BLM co-founder Patrisse Khan-Cullors in new memoir: “We believed it was our fault that we were poor”
By Erin White
January 18, 2018
What’s it like to be called a terrorist when you’re the embodiment of the whole universe?
Entering the 5th year of the movement she co-founded with Alicia Garza and Opal Tometi, Black Lives Matter organizer, educator, community activist, and artist Patrisse Khan-Cullors is setting the record straight in her revelatory new memoir When they call you a Terrorist.
The new book, now out in stores, chronicles Khan-Cullors upbringing in a low-income section of Van Nuys, CA. with her three older brothers, baby sister, and their multi-job working mother in a mostly Mexican neighborhood. A neighborhood where police circle the block and the only place for groceries are the 7-11 or liquor store. Like her mother, she writes, she and her siblings were not meant to survive.
Co-written with award-winning author and journalist Asha Bandele, the book is a gripping read that feels more like conversation with a close friend than it does a book in the ways that offers the most intimate view of the trauma, fear, loss of innocence, and despair that comes with being a “disposable”, under-supported and over-policed person in White society.
“I grew up in a working-class neighborhood,” Khan-Cullors said. “My mother lived in Section 8 housing. I remember – I didn’t talk about this in the book, which is interesting – I remember using food stamps. And I think what’s important about being a child living in poverty and experiencing racism and discrimination is the shame that comes with it. It’s one thing to be discriminated against or to watch your mother unable to feed her children because she has to pay rent; it’s a whole other thing to manage the shame and humiliation that comes with that.”
What’s so remarkable about this book is that it’s more than one woman’s story. It is, in many ways, a historical account of contemporary black life and the affects the Prison Industrial Complex and mass incarceration, food insecurity, mental health access, poverty, the education system, homophobia, and many other intersectional issues that play their role in oppressing People of Color and cause detriment to our ability to survive, let alone thrive.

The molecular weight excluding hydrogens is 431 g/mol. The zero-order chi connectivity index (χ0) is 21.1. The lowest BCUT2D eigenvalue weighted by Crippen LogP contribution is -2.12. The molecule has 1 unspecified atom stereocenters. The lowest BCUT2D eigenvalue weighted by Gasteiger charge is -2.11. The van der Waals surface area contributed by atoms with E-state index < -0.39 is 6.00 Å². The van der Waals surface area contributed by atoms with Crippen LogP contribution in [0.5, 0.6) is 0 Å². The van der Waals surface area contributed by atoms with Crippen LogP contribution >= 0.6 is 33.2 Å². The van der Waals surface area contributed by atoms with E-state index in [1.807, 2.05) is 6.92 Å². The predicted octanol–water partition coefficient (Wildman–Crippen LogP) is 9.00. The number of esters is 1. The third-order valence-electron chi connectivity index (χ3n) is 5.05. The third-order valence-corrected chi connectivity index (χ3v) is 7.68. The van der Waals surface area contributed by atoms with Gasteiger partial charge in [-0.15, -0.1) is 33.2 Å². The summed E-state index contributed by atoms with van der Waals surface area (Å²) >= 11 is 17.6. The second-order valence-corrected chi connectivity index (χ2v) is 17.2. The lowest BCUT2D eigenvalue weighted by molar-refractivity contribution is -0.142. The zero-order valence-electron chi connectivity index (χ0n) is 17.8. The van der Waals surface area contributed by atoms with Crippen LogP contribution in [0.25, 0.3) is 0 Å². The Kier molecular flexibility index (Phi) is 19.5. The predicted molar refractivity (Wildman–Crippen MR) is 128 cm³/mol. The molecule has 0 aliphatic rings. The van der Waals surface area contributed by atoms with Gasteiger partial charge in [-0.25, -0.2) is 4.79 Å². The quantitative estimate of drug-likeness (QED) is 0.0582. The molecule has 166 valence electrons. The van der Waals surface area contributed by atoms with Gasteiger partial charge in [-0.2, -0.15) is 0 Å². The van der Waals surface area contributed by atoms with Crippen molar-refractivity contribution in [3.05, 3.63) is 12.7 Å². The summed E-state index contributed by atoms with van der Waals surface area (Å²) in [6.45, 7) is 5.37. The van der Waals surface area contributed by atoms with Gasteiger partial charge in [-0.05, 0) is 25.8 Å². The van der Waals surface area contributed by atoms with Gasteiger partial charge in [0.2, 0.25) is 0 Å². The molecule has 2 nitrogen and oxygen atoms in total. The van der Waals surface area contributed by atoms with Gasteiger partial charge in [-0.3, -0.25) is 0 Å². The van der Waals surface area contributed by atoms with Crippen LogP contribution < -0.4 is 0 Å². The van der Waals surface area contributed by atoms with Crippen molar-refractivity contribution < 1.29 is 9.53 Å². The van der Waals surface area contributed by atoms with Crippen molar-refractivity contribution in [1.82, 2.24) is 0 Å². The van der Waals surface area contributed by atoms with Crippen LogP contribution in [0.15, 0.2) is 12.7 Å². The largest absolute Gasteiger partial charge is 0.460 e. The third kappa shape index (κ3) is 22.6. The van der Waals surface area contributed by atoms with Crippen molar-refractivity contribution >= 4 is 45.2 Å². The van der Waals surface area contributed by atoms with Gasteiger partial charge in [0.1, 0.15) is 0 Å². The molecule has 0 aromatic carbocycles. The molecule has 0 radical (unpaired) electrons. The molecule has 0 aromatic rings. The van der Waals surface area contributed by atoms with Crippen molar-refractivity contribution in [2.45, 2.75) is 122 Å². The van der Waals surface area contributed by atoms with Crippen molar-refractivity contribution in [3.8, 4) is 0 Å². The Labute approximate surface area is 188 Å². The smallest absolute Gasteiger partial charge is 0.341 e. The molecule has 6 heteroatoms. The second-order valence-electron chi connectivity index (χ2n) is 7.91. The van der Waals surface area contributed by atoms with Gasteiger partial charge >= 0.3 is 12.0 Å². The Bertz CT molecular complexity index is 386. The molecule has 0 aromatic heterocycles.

“I think what really impacted me, my siblings and other people who I grew up with is that we all internalized the oppression of poverty,” Khan-Cullors continued. “We believed that it was our fault that we were poor, and it was our fault that the police harassed us and abused us. And I think that it’s an important to say that this is how racism and discrimination works. People who are most directly impacted by it believe that it’s their fault, and believe that we have to hide it or fix it—alone.”
It’s the journey of an out-of-place queer black girl who emerges from soil that was supposed to condition her to be suspected over-policed for the rest of her lie to the leader of a movement the powers the be are terrified of.
“I hope that little Black girls like I was—16, 17, 18—Black Queer girls in particular—trying to figure out their way – I hope they read the book. It’s important for me that they are able to read the book and see themselves in it. Anybody struggling with relationships with their children, black parents in particular, I think this can help a lot.”